Blatter responded to last week's protest by AC Milan midfielder Kevin Prince-Boateng by saying players should not walk off the pitch, but that administrators should use harsh sanctions to deal with racism.
Piara Powar, executive director of the European anti-discrimination organisation FARE, said FIFA itself had failed to implement tough action at any time in the past.
Powar told the Press Association: "How many times has FIFA sanctioned any team with a points deduction for racism in its competitions such as World Cup qualifiers?
"When have you ever seen FIFA take tough action over racism in an international friendly?
"The answer is never. That's the frustration - these are people who have the ability to make those things happen but are not delivering this action.
"People will judge you on your actions not your words."
Blatter had appeared to suggest that players could use racism as an excuse to walk off during a game if they were losing.
Speaking at a conference in the Middle East, Blatter told United Arab Emirates newspaper The National: "Walk off? No. I don't think that is the solution.
"I don't think you can run away, because eventually you can run away if you lose a match.
"This issue is a very touchy subject, but I repeat there is zero tolerance of racism in the stadium; we have to go against that.
"The only solution is to be very harsh with the sanctions - and the sanctions must be a deduction of points or something similar."
Powar criticised Blatter for that stance and said the FIFA president appeared not to know what was in the rules.
He added: "The issue is that players should be allowed to walk off as a protest as a last resort. In the case of Boating and Samuel Eto'o with Barcelona they walked off after they had already brought it to the attention of the referee and nothing had happened.
"We disagree entirely with the idea that Kevin-Prince Boateng ran away from the Milan match in which he was subjected to racial abuse. It's a nonsensical suggestion.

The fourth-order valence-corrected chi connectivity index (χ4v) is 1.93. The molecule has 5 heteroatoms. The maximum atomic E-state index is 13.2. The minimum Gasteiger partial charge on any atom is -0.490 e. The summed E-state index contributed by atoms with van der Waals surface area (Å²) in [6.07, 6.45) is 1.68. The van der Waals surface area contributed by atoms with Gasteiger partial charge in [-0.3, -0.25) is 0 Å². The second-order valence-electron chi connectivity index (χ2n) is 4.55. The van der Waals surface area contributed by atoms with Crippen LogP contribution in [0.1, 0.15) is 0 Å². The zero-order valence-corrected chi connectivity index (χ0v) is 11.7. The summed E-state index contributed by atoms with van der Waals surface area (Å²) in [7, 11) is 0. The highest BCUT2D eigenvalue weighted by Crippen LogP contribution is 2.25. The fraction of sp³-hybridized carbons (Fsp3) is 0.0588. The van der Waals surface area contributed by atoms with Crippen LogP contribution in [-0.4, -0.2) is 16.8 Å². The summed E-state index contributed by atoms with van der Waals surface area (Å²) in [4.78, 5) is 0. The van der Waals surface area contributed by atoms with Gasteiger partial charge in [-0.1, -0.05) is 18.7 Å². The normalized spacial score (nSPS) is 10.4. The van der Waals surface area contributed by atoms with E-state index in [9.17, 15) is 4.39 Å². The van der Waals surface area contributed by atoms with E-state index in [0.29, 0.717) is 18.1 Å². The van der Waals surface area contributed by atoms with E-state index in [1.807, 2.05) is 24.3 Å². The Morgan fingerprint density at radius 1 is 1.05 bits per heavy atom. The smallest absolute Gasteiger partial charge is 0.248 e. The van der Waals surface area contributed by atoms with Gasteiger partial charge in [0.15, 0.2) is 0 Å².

"The fact that the president of FIFA himself doesn't seem to be aware of the rules which have taken a lot of time to get on to the statute books is really disappointing."
AC Milan president Silvio Berlusconi also rejected the FIFA president's position.
He told radio station RTL: "I am of the opposite view. In fact, I thanked and congratulated my players for their decision to leave the field during the friendly in Busto Arsizio.
"This is an uncivilised problem that needs to be stopped, people should not allow these things to happen.
"Teams out on the pitch should set an example of civility and the educational role of football should not be underestimated.
"It's not only about the behaviour of players in the game but of the public, and everyone needs to avoid giving Italy a negative image."
Italian state police confirmed that six suspects have been arrested over the incident, having been identified by footage captured on video cameras at the Stadio Carlo Speroni.
Former Barcelona coach Pep Guardiola backed the decision by Boateng to walk off the field after being abused during a friendly, and his Milan team-mates for following him off the pitch.
Guardiola, speaking at the FIFA Ballon d'Or awards in Zurich, said it could deter racists in the future.
He told a news conference: "Maybe it was a good step to take. Maybe with Milan dealing with this situation in that way means that it won't happen again."
Both Cristiano Ronaldo and Andres Iniesta said Boateng had taken a "personal" decision which they understood.
Real Madrid star Ronaldo said: "Why this racism is still happening is incredible.
"I think it was a very personal decision by him - if he's very angry, if he's sad if he's feeling particularly sensitive then that's his decision. It depends on how you are feeling at that moment.
"We have to deal with these people in the stadium - perhaps they have a screw loose."
Iniesta, Barcelona's Spanish international midfielder, added: "The sad thing is that these things actually do happen. It is a very sad thing and a personal reaction by him."